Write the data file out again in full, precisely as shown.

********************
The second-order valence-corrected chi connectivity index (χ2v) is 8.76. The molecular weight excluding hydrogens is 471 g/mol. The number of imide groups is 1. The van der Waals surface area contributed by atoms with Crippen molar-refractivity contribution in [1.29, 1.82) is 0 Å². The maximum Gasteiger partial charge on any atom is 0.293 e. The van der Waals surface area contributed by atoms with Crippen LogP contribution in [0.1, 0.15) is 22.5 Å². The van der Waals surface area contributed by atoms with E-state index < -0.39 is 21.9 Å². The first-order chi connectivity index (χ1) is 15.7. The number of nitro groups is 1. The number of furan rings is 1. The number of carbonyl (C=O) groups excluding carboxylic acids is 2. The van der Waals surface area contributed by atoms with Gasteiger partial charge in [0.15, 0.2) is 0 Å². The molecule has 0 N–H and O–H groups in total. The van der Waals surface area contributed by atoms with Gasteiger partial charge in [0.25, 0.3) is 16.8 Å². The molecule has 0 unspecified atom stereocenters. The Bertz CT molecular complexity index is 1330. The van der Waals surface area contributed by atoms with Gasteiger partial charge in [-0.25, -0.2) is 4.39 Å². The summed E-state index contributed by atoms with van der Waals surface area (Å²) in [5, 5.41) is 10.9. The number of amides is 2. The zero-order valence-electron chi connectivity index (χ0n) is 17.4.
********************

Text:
The second-order valence-corrected chi connectivity index (χ2v) is 8.76. The molecular weight excluding hydrogens is 471 g/mol. The number of imide groups is 1. The van der Waals surface area contributed by atoms with Crippen molar-refractivity contribution in [1.29, 1.82) is 0 Å². The maximum Gasteiger partial charge on any atom is 0.293 e. The van der Waals surface area contributed by atoms with Crippen LogP contribution in [0.1, 0.15) is 22.5 Å². The van der Waals surface area contributed by atoms with E-state index < -0.39 is 21.9 Å². The first-order chi connectivity index (χ1) is 15.7. The number of nitro groups is 1. The number of furan rings is 1. The number of carbonyl (C=O) groups excluding carboxylic acids is 2. The van der Waals surface area contributed by atoms with Gasteiger partial charge in [0.15, 0.2) is 0 Å². The molecule has 0 N–H and O–H groups in total. The van der Waals surface area contributed by atoms with Gasteiger partial charge in [0.25, 0.3) is 16.8 Å². The molecule has 0 unspecified atom stereocenters. The Bertz CT molecular complexity index is 1330. The van der Waals surface area contributed by atoms with Gasteiger partial charge in [-0.25, -0.2) is 4.39 Å². The summed E-state index contributed by atoms with van der Waals surface area (Å²) in [5, 5.41) is 10.9. The number of amides is 2. The zero-order valence-electron chi connectivity index (χ0n) is 17.4.